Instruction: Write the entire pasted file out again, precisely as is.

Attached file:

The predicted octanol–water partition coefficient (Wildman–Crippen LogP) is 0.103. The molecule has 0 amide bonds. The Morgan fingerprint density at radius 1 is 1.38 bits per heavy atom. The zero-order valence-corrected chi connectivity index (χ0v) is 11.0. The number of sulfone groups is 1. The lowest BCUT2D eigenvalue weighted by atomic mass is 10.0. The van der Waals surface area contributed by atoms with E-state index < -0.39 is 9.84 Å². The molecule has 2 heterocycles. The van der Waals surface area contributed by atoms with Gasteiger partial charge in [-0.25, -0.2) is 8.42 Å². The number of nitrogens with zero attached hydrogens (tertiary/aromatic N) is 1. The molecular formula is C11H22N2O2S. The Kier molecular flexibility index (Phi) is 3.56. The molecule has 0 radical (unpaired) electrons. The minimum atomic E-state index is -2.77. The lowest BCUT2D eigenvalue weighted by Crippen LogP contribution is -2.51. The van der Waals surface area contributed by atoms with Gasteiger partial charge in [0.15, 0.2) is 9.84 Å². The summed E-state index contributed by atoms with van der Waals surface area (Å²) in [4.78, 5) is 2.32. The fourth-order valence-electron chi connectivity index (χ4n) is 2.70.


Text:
The predicted octanol–water partition coefficient (Wildman–Crippen LogP) is 0.103. The molecule has 0 amide bonds. The Morgan fingerprint density at radius 1 is 1.38 bits per heavy atom. The zero-order valence-corrected chi connectivity index (χ0v) is 11.0. The number of sulfone groups is 1. The lowest BCUT2D eigenvalue weighted by atomic mass is 10.0. The van der Waals surface area contributed by atoms with E-state index < -0.39 is 9.84 Å². The molecule has 2 heterocycles. The van der Waals surface area contributed by atoms with Gasteiger partial charge in [-0.25, -0.2) is 8.42 Å². The number of nitrogens with zero attached hydrogens (tertiary/aromatic N) is 1. The molecular formula is C11H22N2O2S. The Kier molecular flexibility index (Phi) is 3.56. The molecule has 0 radical (unpaired) electrons. The minimum atomic E-state index is -2.77. The lowest BCUT2D eigenvalue weighted by Crippen LogP contribution is -2.51. The van der Waals surface area contributed by atoms with Gasteiger partial charge in [0.15, 0.2) is 9.84 Å². The summed E-state index contributed by atoms with van der Waals surface area (Å²) in [4.78, 5) is 2.32. The fourth-order valence-electron chi connectivity index (χ4n) is 2.70.